Brewer's Tale on Tolerance.
The late Justice Brewer was noted
for his tolerant and broad-minded
views. A Washington diplomat re
called the other day a story told by
Justice Brewer in illustration of the
need for tolerance.
"We should- respect the views of
others"-so the story ran-"for mor
ality itself is only a matter of en
"A missionary in the South Seas
was distressed because his dusky
parishioners were nude. He decided
to try delicately to get them to wear
at least a little clothing, and to this
end he left a great many pieces of
'scarlet and green and yellow colico
lying about his hut.(
"An elderly dame called one aft
ernoon for spiritual advice. The mis
sionary noted how enviously herI
eyes rested on the calico, and he took
up a two-yard piece of the yellow,
I"I'll give you this if you'll waar
''The female draped the calico
about her like a skfrt and departed
in great glee.
"But the next day, nude, as b efore,
she returned with the fabric under
her arm. Handing it sadly to the
missionary she said:
"'Me no can wear it, missy. Me
too shy!' "--Washington Post
DOES IT PAY
BUT NOT ALWAYS.
I know a man, a customer
of mine, who told me frankly
hat he could buy groceries
heaper elsewhere. He qui
tly went away, and got his
proceries "elsewhere." He
ame back a wiser man, and
rankly admits that he don't
vant any more cheap gro
eries. Ever since, he's been
rading, as he says, where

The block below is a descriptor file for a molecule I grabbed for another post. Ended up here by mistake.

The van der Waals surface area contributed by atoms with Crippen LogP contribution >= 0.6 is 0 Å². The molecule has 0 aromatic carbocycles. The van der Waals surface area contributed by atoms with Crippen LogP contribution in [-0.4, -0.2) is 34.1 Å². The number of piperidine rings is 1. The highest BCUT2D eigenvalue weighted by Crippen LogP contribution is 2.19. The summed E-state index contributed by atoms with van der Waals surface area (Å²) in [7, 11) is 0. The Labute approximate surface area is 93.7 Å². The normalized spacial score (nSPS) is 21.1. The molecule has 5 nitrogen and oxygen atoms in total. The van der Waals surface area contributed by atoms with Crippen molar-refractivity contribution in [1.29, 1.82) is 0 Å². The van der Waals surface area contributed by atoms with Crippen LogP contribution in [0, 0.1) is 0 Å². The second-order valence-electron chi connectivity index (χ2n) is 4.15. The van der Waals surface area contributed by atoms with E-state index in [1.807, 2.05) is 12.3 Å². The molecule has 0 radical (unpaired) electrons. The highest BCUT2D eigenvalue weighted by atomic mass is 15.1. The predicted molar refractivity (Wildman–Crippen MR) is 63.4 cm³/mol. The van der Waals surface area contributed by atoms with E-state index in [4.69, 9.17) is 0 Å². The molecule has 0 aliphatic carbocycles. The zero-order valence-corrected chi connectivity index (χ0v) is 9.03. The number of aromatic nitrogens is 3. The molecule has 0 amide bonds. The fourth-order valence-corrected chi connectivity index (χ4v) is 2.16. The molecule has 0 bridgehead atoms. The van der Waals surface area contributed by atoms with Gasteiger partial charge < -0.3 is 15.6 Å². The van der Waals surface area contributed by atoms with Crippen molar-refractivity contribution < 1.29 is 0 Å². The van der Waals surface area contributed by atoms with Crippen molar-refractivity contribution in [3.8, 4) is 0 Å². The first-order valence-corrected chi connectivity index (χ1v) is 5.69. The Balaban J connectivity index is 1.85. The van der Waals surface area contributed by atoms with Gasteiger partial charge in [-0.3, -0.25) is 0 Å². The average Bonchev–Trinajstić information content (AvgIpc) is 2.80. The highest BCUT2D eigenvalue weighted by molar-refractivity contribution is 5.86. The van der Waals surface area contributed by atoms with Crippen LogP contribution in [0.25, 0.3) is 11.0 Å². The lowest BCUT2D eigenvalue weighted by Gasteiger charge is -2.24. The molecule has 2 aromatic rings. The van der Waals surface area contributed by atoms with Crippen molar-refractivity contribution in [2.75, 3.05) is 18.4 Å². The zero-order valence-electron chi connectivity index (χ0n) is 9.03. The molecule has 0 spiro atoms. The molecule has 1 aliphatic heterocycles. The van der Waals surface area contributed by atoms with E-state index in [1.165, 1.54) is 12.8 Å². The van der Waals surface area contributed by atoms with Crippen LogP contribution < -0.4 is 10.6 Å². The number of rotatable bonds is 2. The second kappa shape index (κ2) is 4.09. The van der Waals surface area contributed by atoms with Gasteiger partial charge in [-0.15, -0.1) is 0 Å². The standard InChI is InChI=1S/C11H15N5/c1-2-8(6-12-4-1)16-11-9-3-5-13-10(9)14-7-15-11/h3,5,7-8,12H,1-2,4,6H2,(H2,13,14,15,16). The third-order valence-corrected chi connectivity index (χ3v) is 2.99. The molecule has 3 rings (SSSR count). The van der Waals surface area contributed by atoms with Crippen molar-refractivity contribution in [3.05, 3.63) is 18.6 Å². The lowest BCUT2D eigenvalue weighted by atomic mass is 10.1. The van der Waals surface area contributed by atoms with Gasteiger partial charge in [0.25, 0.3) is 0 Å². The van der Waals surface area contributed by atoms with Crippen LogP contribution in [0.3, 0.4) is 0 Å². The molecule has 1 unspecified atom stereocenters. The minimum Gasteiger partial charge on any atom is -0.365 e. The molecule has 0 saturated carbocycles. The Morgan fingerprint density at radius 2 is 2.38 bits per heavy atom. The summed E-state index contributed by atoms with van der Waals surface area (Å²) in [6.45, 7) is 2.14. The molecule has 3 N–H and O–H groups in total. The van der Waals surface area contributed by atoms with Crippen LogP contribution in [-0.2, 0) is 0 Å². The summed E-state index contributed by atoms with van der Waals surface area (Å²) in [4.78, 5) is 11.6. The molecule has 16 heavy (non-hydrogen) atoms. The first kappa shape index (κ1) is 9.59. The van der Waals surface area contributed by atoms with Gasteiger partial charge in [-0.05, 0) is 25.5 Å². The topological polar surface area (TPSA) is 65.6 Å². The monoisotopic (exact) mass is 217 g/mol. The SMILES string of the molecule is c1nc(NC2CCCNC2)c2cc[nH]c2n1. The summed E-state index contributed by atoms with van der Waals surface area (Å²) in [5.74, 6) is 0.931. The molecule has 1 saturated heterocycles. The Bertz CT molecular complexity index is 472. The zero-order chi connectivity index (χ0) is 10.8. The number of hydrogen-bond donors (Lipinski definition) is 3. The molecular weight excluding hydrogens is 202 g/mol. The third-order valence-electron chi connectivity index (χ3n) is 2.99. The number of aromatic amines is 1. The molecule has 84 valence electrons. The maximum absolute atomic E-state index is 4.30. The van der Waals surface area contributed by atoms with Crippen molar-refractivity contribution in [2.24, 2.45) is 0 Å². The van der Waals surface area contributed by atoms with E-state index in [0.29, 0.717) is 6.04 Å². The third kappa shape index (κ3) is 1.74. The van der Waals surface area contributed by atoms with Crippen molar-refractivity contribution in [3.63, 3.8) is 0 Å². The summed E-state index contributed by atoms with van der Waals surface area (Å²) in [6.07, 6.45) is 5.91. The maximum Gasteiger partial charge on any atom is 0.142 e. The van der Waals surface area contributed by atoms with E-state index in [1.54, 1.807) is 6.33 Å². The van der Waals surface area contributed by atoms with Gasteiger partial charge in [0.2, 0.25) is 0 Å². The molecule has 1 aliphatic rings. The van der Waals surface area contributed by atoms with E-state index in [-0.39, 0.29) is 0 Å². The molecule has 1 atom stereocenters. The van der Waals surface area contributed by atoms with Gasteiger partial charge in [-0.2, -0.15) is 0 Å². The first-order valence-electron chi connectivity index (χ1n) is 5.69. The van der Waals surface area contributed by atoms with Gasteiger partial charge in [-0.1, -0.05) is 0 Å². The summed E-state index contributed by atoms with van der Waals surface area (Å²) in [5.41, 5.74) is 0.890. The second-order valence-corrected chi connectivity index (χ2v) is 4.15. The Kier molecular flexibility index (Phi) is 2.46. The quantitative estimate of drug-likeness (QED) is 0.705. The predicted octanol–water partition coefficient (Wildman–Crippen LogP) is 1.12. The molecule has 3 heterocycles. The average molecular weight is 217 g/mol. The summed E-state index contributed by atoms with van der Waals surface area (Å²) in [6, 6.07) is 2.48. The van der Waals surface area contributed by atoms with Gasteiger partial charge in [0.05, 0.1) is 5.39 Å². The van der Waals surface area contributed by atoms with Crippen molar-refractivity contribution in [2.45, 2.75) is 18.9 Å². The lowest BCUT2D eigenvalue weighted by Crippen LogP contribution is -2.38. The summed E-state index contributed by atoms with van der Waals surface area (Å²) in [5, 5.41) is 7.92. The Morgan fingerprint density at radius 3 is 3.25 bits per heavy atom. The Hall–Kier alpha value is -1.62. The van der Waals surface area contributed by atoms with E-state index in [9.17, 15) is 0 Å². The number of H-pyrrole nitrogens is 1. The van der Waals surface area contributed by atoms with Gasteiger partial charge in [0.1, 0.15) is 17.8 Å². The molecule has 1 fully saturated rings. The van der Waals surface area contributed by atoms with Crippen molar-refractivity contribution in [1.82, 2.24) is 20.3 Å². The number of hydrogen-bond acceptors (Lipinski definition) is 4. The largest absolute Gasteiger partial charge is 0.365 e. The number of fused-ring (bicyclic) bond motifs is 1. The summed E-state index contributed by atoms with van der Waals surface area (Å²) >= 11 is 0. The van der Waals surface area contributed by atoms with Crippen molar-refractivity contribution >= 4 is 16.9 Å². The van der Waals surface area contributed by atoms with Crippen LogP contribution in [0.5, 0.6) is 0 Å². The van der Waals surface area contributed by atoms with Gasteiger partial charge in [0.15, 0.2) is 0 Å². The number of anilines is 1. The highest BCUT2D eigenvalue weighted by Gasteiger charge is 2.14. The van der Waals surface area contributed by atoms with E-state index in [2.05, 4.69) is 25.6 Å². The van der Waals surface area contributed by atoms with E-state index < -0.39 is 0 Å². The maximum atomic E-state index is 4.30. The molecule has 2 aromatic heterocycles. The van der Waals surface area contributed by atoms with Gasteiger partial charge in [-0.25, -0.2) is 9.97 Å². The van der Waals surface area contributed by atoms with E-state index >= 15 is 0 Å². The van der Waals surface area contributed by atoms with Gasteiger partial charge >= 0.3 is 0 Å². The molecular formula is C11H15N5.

16 OUNCES MAKE A POUND
Namely, at WILSON'S.
N. 0. WILSON,
We have just received ship
ment of high grade
Ie and Two Horse Exten
'sion Top Surreys.
Now is your chance of a
fetime to get something nice
Dr your families to enjoy the
Ot summer eveniags. Bet
5r than automobiles in safety
mRe Top and Open Buggies
il at Prices to suit any one.
:. M. EVANS & CO.
A Wild Blizzard Raging.
rings danger, suffering-often death
-to thousands, who Eke colds,
>ughs and lagrippe-that terror of
inter and Spring. Its danger sig
als are "stuffed up" nostrils, lower
rt of nose sore, chills and fever,
in in back of head, and a throat
ipping cough. When grip attacks,
;you value your life, don't delay
etting Dr. Kiug's Neiv Discovery.
)ne bottle cured me," writes A. L.
unn, of Pine Valley, Miss., "after
~ing 'laid up' three weeks with
rip." For sore lungs, hemorrhages,
>ughs, colds, whooping cough,
ronchitis, asthma, its supreme. 50c.
l.00. Guaranteed by W. E. Pelham
At the Close of
-oans and discounts
rurniture and Fixtures
)verdrafts secured and unse
3onds and Stocks.
Dash and due from'Banks
B E T.)
YoU and SA
The Fair and
1934 Main Street.
University of Souh Carolina.
Varied courses of #study in Sci
ence, Liberal Arts, Education, Civil
and Electrical Engineering and Law.
College fees,. rooms, lights, etc.,
$26; Board $12 per month. For
those paying tuition, $4o additional.
The heatth and morals of the
students are the first consideration
of the faculty.
43 Teachers' schola.ships, worth
$158. For catalogue, write to
S. C. MITCHELL, Pres.,
Columbia, S. C.
H. B. WELLS' TRANSFER
Huls Anything o Short Notice.
Careful ad Accommodating Drivers.
Moving Household Furniture a Spec
YOUR BUSINESS .SOLICITED.
Offce Phone No. 61
. Residence Phone No. ".
*It Wilibeto Y
IEPOR T 0
the Business Nov
rom Report to State Bs
1,758 60 Notes and
Phone No. 262
When the stomach fail to perform
its functions, thp bowels become de
ranged, the liver and the kidneys
congested Ocausing numerous' dis
eases. The stomach 9nd liver must
be restored to a healthy condition
.and Chamberlain's Stomach and Liv
er Tablets can be depedned upon to
do it. Easy to take and most effec
tive. Sold by W. E. Pelham & Son.
SUMMER RA TE SAtE
One $300 Piano, $185
one $100 PianO, $215.
These are new and in beautiful maboKany
cases, so write quick if you desire ongo I
chUr piasr o $20 to1 $Ed Se
WBiEd$.oRan, frmS.5t C6.
Bay erm-orenl platies-wour
berde orany ofteaoe,isrme
PiNosn Orga sign w iHANE
mkEa ier~oki rn
J. E. NORWOOD,